And the finalists for the 3 Quarks Daily Science Prize are…

3QD_not a finalist

That’s a trick question!

You can still vote for one of the nominees for the 3QD Science Prize 2014 until September 1st at 11:59 pm Eastern Daylight Time!

The top 20 most-voted-for posts (out of a grand total of 85, so that makes 23.5% of the entries) will make it into the finals. Seems like pretty good odds, eh? Much higher than applying for a grant.

Imagine now that you could lobby for federal funding via popular vote:

“I deserve to be among the scientific One Percenters. Vote for my ground breaking research on Bunny Hopping as an animal model for compulsive drug taking behavior and I will cure addiction .”

The Neurocritic has two posts nominated for the 3QD Prize:

 

{Looks like I should not abandon my day job for a lucrative career in science blogging any time soon…}

For Your Consideration: In the event that you haven’t cast your ballot for one of the other nominees, there’s still time to end your search for meaning and VOTE FOR EXISTENTIAL NEUROSCIENCE (alphabetically filed under “The Neurocritic”).

Otherwise I will be obligated to add another Banner of Failure to the sidebar of my main blog.

Thank you, and good night.

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YOUR BLOG IS FUTILE

Douglas Coupland, Slogans for the 21st Century (2011-2014)

 

Like much of life, I’m afraid…

THIS is the true meaning of Negative Psychology, my friends. Melancholia and Futility.

Don’t be fooled by false idols claiming that followers of “Negative Psychology” are all bullies out to destroy others’ reputations, with public shaming as their primary motivation.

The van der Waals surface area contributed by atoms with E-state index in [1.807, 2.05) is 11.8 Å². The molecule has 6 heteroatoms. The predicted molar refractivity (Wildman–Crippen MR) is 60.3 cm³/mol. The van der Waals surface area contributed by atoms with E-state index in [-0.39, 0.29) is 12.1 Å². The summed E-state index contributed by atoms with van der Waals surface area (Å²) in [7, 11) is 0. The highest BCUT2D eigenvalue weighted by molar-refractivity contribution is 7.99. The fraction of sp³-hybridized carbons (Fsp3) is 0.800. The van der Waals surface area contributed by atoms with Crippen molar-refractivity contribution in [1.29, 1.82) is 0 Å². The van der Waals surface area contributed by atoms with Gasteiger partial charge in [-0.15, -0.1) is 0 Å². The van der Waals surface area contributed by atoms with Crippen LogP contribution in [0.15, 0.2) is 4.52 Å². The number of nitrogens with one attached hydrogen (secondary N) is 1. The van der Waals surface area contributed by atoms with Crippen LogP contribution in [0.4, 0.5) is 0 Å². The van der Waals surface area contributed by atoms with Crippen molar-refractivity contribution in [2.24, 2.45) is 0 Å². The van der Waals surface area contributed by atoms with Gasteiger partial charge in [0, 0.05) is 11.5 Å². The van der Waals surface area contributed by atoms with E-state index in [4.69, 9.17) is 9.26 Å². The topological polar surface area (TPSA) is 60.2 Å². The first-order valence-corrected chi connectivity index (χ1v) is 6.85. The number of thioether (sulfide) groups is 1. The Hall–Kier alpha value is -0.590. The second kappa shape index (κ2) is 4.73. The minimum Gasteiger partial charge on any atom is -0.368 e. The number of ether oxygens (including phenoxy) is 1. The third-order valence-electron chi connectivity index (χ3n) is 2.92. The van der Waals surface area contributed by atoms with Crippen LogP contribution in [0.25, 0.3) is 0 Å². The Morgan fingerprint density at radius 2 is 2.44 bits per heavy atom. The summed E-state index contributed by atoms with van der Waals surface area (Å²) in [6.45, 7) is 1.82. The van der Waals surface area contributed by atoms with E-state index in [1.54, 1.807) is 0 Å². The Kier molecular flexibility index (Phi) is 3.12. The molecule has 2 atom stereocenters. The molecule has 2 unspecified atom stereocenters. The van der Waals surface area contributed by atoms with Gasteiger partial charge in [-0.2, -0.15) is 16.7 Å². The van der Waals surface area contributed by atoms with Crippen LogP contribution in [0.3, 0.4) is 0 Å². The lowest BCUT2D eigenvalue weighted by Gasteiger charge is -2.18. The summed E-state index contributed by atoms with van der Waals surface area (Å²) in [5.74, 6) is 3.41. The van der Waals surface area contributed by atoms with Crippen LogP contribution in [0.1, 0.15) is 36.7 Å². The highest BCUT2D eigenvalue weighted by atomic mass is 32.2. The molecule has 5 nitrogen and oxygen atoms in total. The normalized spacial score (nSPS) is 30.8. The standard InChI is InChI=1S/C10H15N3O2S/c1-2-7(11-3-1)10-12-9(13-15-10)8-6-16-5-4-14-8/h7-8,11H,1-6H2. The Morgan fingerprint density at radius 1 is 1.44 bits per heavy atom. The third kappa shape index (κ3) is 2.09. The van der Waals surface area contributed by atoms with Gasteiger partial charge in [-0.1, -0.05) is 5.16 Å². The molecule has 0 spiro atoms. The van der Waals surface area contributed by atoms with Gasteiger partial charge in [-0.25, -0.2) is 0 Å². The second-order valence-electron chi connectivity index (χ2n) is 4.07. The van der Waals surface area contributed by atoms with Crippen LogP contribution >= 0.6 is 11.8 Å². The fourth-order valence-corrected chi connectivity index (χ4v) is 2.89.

I am here to take back the term “Negative Psychology” as an outlook (or mood or stance) in opposition to Positive Psychology, which is mainly for rich white people.

And in fact, sometimes it’s positive to be negative — as Dr. Margaret Nichols, a clinical psychologist, explains:

I acknowledge that for many endeavors, having a positive and confident attitude increases the odds of your success. But as a total life strategy – it’s got some major flaws.  For starters,  unless you’re unusually lucky, as you go through life you will encounter numerous situations where good is NOT rewarded, evil goes unpunished, and bad shit happens to you that you can’t control,  and it happens for no particular reason, let alone a good one.

And positive thinking can get you in trouble here.  For the entire ‘positive thinking’ philosophy rests on two flawed assumptions:  That most of our life is under our control, if only we approach it correctly;  and that things that we can’t control are at least governed by laws  that are fair and just.  In short, the principles of “visualize and you will attain it” and “what goes around comes around.”

…and when bad things happen, it’s all your fault!

Of course, this has nothing to do with academic psychology research or the social psychology replication movement. It’s simply that I didn’t agree with the co-opting of the term for use in the current “replication debate“.  But I’m not a psychologist, and I’m operating outside this debate. I was actively trying to avoid the acrimony, in fact, because I found it depressing.

Finally, “public shaming” has never been my goal (assuming I was included among “a handful of other blogs devoted to exposing bad science”). For the record, I think shame is corrosive, which is laid bare in The Destructive Power of Shame.

But in the end, this blog post is futile, much like everything else I write.

 

Coupland wall

Images: Douglas Coupland, Slogans for the 21st Century (2011-2014) at the Vancouver Art Gallery. NOTE: the artist encouraged photography and tagging of his work

 

All Apologies

What else should I be